SAN DIEGO — San Diego Fire-Rescue crews saved over a dozen people from a flooded riverbed in Mission Valley, as the back end of Tropical Storm Hilary continues to drop heavy rains on the region.

The incident was reported along the San Diego River at approximately 8:12 p.m. nearby the Morena bridge, according to SDFD. A total of 31 personnel were dispatched to the scene, including California Office of Emergency Services swift water rescue teams.

As of 10:30 p.m., a total of 13 people were rescued from the riverbed. A few people were received of medical attention, but none were transported to a hospital, according to SDFD. No other injuries have been reported as of Sunday night.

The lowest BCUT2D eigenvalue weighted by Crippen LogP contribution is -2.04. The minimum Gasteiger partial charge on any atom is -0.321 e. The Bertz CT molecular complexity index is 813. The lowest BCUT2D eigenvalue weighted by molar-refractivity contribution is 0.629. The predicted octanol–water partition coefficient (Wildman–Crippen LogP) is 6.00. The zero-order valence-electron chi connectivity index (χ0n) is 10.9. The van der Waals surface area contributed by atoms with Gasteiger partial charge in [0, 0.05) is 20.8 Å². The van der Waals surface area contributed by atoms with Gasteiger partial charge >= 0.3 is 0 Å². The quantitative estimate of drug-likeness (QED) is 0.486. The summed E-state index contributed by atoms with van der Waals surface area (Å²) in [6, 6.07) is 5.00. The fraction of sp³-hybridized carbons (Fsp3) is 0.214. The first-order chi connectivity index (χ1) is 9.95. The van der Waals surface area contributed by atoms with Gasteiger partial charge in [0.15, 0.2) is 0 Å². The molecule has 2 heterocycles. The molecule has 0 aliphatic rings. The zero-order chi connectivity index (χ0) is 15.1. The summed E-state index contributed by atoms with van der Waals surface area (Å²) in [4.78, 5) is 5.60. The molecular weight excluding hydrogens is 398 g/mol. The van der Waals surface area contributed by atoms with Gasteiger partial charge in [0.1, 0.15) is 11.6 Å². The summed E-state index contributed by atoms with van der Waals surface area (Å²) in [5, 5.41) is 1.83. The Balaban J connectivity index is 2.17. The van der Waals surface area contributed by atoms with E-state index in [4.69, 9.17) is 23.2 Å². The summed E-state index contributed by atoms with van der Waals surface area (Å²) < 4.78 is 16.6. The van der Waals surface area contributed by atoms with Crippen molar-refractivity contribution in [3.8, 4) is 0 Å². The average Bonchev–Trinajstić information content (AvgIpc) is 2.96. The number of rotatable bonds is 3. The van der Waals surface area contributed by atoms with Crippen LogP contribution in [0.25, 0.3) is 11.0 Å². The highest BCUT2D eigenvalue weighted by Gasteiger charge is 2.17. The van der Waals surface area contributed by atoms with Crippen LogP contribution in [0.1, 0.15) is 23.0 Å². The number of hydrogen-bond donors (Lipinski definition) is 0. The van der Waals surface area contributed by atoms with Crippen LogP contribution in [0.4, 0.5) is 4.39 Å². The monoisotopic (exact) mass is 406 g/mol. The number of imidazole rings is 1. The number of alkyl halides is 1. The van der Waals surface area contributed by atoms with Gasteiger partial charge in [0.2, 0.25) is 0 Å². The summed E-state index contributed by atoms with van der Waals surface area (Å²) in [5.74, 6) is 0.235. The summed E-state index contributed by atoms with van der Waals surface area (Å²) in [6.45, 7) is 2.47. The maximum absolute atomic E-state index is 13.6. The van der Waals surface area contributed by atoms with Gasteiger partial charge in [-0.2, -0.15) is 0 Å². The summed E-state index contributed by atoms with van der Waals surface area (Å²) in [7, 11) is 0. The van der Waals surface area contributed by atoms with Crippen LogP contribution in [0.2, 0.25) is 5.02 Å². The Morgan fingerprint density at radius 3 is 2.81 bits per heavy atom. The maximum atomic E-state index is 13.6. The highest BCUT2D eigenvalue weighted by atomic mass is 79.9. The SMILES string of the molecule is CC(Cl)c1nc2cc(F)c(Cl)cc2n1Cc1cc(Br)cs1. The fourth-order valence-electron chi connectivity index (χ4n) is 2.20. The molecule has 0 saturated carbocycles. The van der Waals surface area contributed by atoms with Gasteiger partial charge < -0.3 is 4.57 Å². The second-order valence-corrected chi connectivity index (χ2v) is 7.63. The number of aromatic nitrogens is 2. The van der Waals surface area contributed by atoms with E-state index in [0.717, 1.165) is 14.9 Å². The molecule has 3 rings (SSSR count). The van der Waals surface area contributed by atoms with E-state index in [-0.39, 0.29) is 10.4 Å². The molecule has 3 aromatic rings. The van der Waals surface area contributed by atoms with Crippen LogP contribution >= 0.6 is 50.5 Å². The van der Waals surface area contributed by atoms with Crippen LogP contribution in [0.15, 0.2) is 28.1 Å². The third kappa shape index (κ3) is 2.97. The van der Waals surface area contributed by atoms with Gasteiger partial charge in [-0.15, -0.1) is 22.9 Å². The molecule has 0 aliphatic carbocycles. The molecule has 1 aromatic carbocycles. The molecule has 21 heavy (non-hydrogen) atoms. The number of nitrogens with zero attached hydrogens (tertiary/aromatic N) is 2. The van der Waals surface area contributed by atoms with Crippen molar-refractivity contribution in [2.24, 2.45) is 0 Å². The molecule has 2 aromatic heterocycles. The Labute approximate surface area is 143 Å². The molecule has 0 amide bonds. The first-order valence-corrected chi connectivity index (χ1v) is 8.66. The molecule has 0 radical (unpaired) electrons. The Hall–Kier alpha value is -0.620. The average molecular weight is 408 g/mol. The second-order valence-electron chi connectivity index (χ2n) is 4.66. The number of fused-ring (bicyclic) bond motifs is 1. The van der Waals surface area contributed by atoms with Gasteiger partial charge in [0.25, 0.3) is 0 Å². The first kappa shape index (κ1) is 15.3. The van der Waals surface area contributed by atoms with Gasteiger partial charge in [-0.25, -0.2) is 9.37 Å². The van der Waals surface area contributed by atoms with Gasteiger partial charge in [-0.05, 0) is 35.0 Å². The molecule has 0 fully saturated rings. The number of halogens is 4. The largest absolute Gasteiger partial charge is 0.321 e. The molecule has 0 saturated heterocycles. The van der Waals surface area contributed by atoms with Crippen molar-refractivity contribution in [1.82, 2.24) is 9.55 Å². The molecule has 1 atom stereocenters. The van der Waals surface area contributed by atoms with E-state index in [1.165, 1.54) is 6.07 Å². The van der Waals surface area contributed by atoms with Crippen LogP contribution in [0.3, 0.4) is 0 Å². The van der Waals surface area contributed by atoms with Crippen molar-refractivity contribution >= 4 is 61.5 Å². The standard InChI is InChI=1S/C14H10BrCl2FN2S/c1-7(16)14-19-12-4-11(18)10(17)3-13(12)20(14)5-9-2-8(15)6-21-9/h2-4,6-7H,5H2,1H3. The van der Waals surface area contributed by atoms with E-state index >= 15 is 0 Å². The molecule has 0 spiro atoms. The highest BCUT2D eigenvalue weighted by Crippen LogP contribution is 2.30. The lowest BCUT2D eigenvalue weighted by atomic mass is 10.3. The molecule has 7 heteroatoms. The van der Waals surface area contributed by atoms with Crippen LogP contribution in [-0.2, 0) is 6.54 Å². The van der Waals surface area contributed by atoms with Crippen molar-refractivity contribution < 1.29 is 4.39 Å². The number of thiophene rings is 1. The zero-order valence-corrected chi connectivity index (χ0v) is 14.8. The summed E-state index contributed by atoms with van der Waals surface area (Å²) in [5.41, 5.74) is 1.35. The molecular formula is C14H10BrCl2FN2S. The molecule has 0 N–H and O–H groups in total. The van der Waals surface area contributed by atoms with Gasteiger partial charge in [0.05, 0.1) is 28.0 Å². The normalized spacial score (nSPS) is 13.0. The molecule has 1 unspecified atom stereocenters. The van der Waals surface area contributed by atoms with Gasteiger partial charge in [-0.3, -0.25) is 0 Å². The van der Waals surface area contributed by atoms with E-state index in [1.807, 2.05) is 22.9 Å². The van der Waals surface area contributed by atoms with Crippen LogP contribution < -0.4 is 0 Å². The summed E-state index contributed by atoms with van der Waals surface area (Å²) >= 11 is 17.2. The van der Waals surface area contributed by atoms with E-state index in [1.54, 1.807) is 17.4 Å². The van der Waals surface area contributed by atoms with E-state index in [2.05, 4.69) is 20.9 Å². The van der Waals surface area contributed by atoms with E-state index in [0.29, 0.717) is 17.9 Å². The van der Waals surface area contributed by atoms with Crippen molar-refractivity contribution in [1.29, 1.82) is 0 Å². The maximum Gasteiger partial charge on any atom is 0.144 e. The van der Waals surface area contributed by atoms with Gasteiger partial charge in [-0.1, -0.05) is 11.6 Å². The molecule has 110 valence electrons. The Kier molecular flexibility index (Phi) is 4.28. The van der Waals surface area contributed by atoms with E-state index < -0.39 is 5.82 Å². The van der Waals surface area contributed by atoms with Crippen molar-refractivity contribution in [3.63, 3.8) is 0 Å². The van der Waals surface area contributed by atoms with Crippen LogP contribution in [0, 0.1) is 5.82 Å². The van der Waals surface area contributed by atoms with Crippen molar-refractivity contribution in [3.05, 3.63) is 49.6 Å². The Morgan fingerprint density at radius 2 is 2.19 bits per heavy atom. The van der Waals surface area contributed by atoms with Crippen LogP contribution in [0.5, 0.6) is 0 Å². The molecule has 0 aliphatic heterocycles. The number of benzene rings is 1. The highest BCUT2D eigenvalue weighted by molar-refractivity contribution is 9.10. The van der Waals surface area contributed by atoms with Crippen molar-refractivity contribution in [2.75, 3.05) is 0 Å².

Several of the victims walked out of the water on their own, SDFD said, with one coming out of knee-deep water. The rest were guided out with the assistance of first responders.

Tropical Storm Hilary, which pummeled most of Southern California on Sunday with widespread rainfall and gusty winds, brought on the flooding along the riverbed.

The center of the storm hit San Diego around 5 p.m., before continuing northeast towards Riverside County. Steady rainfall is expected to continue into Monday morning as the back edge of the storm lifts out of the area, according to meteorologists.

Ahead of the onset of Hilary, San Diego officials were particularly focused on helping escort those living in encampments into inclement weather shelters. SDFD said all of the individuals rescued Sunday lived in an encampment there.

It is not known if the people rescued will stay there for the night or be transported to a shelter for the night.